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Kollel Iyun Hadaf, Jerusalem

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Gitin 87



(a) Rebbi Yochanan explains 'Chamishah she'Kasvu K'lal' in our Mishnah to mean that one date covered all five Sh'taros, and 'Tofeis le'Chol Echad ve'Echad', that each Get was dated independently. According to Resh Lakish, even the former case is considered Tofeis.
He explains 'Klal' - when they listed first all the men and then the women (i.e. 'P'loni u'P'loni ... Gershu P'lonis u'P'lonis').

(b) The Beraisa says that if witnesses signed after a greeting on the Get - the Get is Pasul, because we are afraid that they signed on the greeting rather than on the Get.

(c) To answer Rebbi Aba's Kashya why we are not worried that, according to our Mishnah too, maybe the witnesses signed only on the last of the five Gitin, we cite Rebbi Avahu quoting Rebbi Yochanan himself - who said that as long as the wording on the Get was '*ve*'Sha'alu bi'Sh'lom ... ' ('and not just 'Sha'alu ... ') it is clear that this is no more than a clause, and that the witnesses will therefore have signed on the entire Get.

(d) This also resolves our problem - because the Tana of our Mishah too, speaks when he wrote 'P'loni u'P'loni (and not just 'P'loni').

(a) Mar Keshisha Rav Chisda's son asked Rav Ashi why it is that, if each Get is dated independently, why are the first four Gitin not Pasul anyway, because they were signed at a later date than they were written. Rav Ashi replied - that our Mishnah speaks when all five Gitin were contained the same date.

(b) We learn from the Pasuk "ve'Kasav *Lah*" - that one Get cannot cover two divorces ("Lah" 've'Lo Lah u'le'Chaverta').

(c) Ravina asked Rav Ashi ...

1. ... why it is that, according to Resh Lakish, who requires the men and the women to be listed independently ('P'loni u'Ploni Gerashnu P'lonis u'P'lonis'), all five Gitin should not be Pasul even in the case of K'lal, because of "Lah" 've'Lo Lah u'le'Chaverta'. Rav Ashi replied - that the Mishnah must be speaking when he then listed them couple by couple, adding 'P'loni Giresh P'lonis, u'P'loni Giresh P'lonis'.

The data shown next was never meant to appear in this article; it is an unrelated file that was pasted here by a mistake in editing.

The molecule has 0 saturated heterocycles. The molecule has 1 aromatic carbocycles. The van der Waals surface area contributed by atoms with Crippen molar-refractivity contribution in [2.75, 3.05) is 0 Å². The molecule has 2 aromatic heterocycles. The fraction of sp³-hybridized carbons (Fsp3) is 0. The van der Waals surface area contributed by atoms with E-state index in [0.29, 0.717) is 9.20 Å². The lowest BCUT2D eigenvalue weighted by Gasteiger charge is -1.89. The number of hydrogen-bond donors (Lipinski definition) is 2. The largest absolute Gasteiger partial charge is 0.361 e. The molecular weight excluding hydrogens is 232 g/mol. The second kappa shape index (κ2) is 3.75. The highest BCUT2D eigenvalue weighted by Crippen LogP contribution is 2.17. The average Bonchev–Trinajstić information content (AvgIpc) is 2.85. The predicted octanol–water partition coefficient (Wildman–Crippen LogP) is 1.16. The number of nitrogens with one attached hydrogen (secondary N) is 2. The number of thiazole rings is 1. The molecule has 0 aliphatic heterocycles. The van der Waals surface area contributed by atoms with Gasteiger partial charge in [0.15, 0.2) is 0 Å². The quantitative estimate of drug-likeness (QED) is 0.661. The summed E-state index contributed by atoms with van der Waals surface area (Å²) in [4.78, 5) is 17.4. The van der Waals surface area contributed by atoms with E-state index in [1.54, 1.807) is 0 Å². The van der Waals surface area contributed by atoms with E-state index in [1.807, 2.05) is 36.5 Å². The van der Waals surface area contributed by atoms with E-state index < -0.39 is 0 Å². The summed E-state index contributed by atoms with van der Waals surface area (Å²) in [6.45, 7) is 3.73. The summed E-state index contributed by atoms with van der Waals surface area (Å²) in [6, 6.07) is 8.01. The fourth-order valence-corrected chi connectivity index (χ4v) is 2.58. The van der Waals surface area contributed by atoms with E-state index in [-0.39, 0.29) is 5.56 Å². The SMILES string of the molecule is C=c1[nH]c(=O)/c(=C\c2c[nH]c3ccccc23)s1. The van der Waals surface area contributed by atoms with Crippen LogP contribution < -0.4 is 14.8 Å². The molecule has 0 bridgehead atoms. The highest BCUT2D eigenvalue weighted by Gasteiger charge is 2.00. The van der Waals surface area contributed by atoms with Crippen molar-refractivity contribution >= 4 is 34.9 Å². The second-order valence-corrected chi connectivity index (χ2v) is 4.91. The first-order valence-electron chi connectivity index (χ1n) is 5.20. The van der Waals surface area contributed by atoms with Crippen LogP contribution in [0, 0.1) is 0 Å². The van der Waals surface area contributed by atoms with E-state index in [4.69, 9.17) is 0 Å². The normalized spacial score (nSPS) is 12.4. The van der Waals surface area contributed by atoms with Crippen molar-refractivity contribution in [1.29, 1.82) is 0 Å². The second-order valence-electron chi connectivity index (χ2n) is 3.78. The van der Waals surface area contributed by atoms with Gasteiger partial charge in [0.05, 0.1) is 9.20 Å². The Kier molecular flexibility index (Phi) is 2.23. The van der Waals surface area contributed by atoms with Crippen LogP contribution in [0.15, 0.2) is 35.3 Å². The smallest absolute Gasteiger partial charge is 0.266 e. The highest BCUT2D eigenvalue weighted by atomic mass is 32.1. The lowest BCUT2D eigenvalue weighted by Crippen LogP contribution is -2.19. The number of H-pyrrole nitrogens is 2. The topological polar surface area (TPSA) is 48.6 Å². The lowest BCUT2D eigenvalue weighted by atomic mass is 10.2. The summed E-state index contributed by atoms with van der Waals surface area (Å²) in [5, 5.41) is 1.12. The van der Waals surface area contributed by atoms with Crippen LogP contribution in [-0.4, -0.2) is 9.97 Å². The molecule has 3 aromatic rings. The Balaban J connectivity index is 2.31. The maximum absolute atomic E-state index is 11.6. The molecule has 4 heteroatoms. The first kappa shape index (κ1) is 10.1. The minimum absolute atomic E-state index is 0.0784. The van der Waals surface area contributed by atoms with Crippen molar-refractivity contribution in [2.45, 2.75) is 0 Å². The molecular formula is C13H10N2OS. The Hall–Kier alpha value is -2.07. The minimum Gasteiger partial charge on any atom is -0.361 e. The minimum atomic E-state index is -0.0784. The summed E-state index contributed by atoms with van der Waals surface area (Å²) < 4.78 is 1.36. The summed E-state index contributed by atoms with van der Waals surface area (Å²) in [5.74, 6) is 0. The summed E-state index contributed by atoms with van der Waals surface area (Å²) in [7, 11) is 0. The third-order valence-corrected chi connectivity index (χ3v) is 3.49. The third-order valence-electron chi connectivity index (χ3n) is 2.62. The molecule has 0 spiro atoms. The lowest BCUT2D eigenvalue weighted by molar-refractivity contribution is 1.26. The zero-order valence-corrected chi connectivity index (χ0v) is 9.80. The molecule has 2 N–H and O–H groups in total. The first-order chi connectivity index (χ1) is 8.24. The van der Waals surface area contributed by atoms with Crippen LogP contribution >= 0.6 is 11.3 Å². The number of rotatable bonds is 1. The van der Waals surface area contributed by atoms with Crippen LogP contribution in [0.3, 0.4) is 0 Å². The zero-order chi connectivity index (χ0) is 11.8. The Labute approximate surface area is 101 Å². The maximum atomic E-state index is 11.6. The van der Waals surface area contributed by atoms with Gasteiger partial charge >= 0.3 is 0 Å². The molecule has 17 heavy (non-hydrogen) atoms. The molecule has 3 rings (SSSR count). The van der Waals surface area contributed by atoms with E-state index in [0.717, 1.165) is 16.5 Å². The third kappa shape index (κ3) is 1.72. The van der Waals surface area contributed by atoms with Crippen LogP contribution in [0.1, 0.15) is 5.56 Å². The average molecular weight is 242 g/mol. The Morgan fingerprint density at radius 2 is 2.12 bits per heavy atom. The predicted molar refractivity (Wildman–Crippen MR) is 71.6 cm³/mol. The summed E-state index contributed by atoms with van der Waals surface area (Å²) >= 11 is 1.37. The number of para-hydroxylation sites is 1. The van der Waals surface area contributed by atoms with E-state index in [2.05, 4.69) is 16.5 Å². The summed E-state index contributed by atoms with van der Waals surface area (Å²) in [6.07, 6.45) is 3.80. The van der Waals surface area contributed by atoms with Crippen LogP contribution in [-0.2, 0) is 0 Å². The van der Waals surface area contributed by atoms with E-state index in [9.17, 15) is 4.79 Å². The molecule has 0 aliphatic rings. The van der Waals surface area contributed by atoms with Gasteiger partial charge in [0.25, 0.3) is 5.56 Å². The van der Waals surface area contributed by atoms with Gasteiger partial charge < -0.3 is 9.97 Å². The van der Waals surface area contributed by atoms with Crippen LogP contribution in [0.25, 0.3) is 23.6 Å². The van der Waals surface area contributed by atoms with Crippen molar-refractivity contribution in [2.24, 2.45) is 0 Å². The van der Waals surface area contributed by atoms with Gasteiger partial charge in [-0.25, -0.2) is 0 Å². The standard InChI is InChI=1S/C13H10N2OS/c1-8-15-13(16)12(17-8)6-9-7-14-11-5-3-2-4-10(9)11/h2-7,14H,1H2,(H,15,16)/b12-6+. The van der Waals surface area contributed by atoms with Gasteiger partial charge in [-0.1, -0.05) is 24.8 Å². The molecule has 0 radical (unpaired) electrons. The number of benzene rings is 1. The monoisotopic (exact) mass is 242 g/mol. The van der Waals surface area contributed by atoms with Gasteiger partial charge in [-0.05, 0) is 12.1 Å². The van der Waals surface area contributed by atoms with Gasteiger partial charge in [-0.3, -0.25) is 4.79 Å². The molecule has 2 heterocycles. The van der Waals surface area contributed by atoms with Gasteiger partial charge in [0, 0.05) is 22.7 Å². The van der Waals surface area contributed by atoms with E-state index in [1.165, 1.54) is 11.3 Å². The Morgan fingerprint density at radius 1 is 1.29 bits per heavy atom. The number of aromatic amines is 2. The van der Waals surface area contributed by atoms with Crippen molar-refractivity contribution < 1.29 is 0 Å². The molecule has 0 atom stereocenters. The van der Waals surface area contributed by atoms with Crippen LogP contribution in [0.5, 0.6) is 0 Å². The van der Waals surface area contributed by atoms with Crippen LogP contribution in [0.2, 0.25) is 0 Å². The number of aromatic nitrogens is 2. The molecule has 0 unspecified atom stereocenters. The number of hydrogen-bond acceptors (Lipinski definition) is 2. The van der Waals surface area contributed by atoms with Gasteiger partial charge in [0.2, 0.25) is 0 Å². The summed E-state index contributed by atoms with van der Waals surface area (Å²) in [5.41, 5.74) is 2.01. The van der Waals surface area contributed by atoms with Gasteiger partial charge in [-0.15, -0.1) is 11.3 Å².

2. ... how, in light of the P'sul of "Lah" 've'Lo Lah u'le'Chaverta', we justify the Beraisa 'ha'Kosev Nechasav li'Sh'nei Avadav, Kanu u'Meshachrerin Zeh es Zeh' (in spite of the Gezeirah-Shavah' "Lah" "Lah" from Ishah - Rav Ashi replied that we already established the Beraisa by two independent Sh'taros.
(a) In the Machlokes between Rebbi Yochanan and Resh Lakish - both have the support of a Beraisa.

(b) In the Beraisa that supports Rebbi Yochanan, Rebbi Yehudah ben Beseira disagrees with the Tana Kama. He restricts the P'sul there - to where there is a space between oe Get and the next, but where there is no space, all the Gitin are Kasher.

(c) In the Beraisa that supports Resh Lakish ...

1. ... the Tana Kama holds like Rebbi Yehudah ben Beseira. His disputant is - Rebbi Meir (who maintains that the date is automatically an interruption between the Sh'tar and the signatures).
2. ... the Tana needs to explain that the Sofer wrote the date on each of the five Gitin - because he is speaking when he had previously listed the couples together, in the way that we explained earlier, whereas Resh Lakish, who invalidates five Gitin in one Sh'tar even if there is only one date, is speaking when he did not do that.
(a) The difference between the way an Ivri (a Jew living elsewhere) signs his name on the Get and the way a Greek Jew signs it is - that the former, whom w shall call Yosef and his father's Shimon, will sign his name Yosef ben Shimon, whereas the latter will sign it Shimon ben Yosef (meaning 'the son of Shimon is Yosef').

(b) If, in a case where two documents are written side by side on one piece of parchment, two Ivrim sign across the page from one side to the other, and two Greek Jews sign the opposite way, our Mishnah validates - whichever Sh'tar is undersigned by the first pair of names (the right-hand Sh'tar, if the Ivrim signed first, the left-hand one, if the Greeks signed first - assuming they signed in Lashon ha'Kodesh).

(c) If an Ivri signs first, then a Greek, then an Ivri and then a Greek, the Tana declares both Sh'taros invalid. Each of the two Greeks signed his first name at the end of the line, directly underneath the second name of the Ivri above him, and 'ben' and the second name at the beginning of the next line, underneath the first name of the Ivri (in which case, we would have expected the Sh'tar to be Kasher).

(a) If someone signs his name as 'ben P'loni' - his signature is valid.

(b) The reason that, in the latter case in our Mishnah, we do not consider the top signature as two, 'Re'uven' on the right, 'ben Ya'akov' on the left, to combine with the signature beneath them is - because the Tana speaks when he signed 'Re'uven ben' on the right, 'Ya'akov' on the left, and 'Ya'akov' on its own is not a valid signature.

(a) A Sh'tar is Kasher if one of the signatories signed 'Re'uven ben' - on the grounds that what he means is - 'Ani B'no shel Reuven'.

(b) And the reason that, in the Reisha of our Mishnah, only the one Sh'tar is Kasher, and not both (by considering 'Reuven ben' as a witness on the right-hand Sh'tar, and 'Ya'akov Eid', as a witness on the left-hand one and likewise in the case of the second witness) is - because it speaks when the signature that signed on the left of the Get (i.e. 'Ya'akov') is not followed by 'Eid'.

(c) The Sh'tar will be Pasul even if he did sign 'Ya'akov Eid' - in a case where we know that this is simply not Ya'akov's signature.

(d) We know that it was not Reuven who signed on the left-hand Sh'tar too, but using his father's name - because a person does not use his father's name when he can use his own.




(a) Rav used to sign his name with the symbol of a fish, Rebbi Chanina with that of a branch of a date-palm. The symbol used by ...